Monday 10 August 2020
Another hot day. Trouble sleeping, so listened gripped to a dramatisation of three of New Zealand writer Katherine Mansfield’s short stories. She’s the only writer Virginia Woolf praised highly and indeed wished she had written some of these poignant and finely-observed human interactions. At times, I was wincing for these people from her mind. They are super real. Drawn with a delicate and exquisite brush as is the setting they attempt to operate in. Puts me off ever filling covers with words but not for long enough. Obviously.
H is on duty at the Museum today. All masked up and possibly vulnerable. Those who run the Heritage centre (a large army of volunteers) were determined to open and they have done an amazing job of making the place COVID-ready, as well as producing this year’s special exhibition on the Napier Commission of 1884. The exhibition focuses on life on Lismore during the second half of the nineteenth century, an unimaginable time of demeaning poverty and social upheaval.
Many families left the island either because they were cleared or wanted something better. We know a lot about those who left from their letters, songs etc but less about those who stayed and their hard, unrelenting, powerless daily grind. This year’s exhibition is a tribute to them. Read further here and in greater depth in Robert Hay’s book, How an Island Lost its People: Improvement, Clearance and Resettlement on Lismore, 1830–1914.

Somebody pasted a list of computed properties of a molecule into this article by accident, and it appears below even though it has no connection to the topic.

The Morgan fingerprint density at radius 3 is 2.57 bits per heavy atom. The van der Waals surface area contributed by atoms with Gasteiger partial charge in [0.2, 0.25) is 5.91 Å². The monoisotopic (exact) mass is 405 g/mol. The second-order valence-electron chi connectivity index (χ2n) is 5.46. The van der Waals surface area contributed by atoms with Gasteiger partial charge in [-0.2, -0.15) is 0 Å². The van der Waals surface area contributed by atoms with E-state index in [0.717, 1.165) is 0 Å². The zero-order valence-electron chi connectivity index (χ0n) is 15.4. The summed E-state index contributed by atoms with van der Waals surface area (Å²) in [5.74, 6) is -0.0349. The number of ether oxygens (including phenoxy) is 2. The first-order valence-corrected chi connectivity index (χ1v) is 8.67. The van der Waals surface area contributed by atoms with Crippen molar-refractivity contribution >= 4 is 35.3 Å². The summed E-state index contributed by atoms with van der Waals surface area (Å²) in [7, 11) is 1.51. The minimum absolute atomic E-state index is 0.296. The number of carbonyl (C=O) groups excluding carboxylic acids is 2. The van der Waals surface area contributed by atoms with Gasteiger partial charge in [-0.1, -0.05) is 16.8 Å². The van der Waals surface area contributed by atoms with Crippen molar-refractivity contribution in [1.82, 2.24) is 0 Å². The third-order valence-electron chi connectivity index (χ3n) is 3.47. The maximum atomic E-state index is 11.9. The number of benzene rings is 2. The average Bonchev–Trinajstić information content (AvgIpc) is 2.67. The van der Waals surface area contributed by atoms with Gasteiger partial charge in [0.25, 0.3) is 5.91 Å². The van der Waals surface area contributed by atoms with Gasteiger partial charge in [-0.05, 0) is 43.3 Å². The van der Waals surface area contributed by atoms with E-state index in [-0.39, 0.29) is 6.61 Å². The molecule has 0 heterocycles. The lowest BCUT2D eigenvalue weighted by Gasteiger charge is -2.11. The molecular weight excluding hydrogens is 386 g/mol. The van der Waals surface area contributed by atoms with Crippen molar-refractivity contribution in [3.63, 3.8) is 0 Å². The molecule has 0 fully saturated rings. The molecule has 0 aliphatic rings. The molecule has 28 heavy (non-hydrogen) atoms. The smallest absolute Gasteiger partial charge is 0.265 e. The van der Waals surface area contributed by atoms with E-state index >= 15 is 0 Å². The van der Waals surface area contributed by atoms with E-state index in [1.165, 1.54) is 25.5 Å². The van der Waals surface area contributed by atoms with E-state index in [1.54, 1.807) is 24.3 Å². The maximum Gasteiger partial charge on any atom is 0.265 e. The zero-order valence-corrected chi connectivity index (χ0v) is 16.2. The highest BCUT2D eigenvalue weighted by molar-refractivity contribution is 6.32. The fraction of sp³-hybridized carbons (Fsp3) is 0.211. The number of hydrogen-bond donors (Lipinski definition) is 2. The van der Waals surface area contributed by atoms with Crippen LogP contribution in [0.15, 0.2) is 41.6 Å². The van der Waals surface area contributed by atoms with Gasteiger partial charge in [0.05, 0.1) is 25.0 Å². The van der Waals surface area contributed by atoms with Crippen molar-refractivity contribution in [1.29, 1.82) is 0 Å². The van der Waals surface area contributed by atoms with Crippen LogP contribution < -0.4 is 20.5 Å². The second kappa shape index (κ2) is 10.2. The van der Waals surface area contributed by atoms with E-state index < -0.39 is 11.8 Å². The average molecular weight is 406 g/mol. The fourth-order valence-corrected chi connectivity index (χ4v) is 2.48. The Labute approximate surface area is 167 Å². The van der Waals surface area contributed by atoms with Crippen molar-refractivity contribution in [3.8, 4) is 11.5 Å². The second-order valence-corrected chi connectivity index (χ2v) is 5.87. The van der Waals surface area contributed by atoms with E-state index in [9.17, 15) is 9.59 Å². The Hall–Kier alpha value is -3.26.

H does all day Monday since he retired. Before that, we shared the job, and before that, I did it. Heritage Centre duty has been ongoing since the cottage was opened in August 2002 and before that the newly-founded Comann Eachdraidh Lios Mòr had an exhibition in the schoolhouse at Achnacroish as they gradually collected the island’s past. A visionary move which has given the island an invaluable historical context.
As that means no great walk together, after three I set off on my bike and meet a man, woman, and dog occupying a great deal of the road. I explain the all-going-to-the-same-side safety rule on single tracked roads. The man says: ‘Who made that rule? Who dreamt that one up? Was it the man up there?’ as he pointed violently upwards. I wanted to say, ‘Bless you my man you are truly entertaining me,’ but said instead I didn’t know any men up there, especially as there were so few planes flying over our island. (There are usually loads). No smiles. He said sadly he hadn’t seen a soul on his visit.
A miracle, as the island is hoaching. Turns out they had walked only as far as Port Ramsay and were not impressed. However, they had met a woman on the ferry and she had been, yes, you’ve guessed it, ‘lovely’. ‘So now you have met both sorts,’ I opined, smiling but not menacingly. ‘No. you are lovely too,’ he was quick, even anxious, to reassure. ‘No, that is not a word for me. Far too dull.’ They laughed nervously, and seeing me laugh, gave it welly. Off they went happy and prepared to obey the country code. They were from Glasgow. ‘Oh, a slave city,’ I had to explain. I had heard Jackie Kay, our Makar (national poet), marvelling at the ignorance in Scotland about where the wealth came from to build these impressive cities. She is a woman of great wit, talent, and beauty and if I were one who worshipped, I may well worship her.
Today’s tip: Stand on one leg frequently. It makes your mind and nervous system go into positive overdrive. It’s nonsense that the older cannot balance. When dressing, use props sparingly when putting on socks, trousers etc. Avoid sitting on the bed! It’s bad for the bed and you.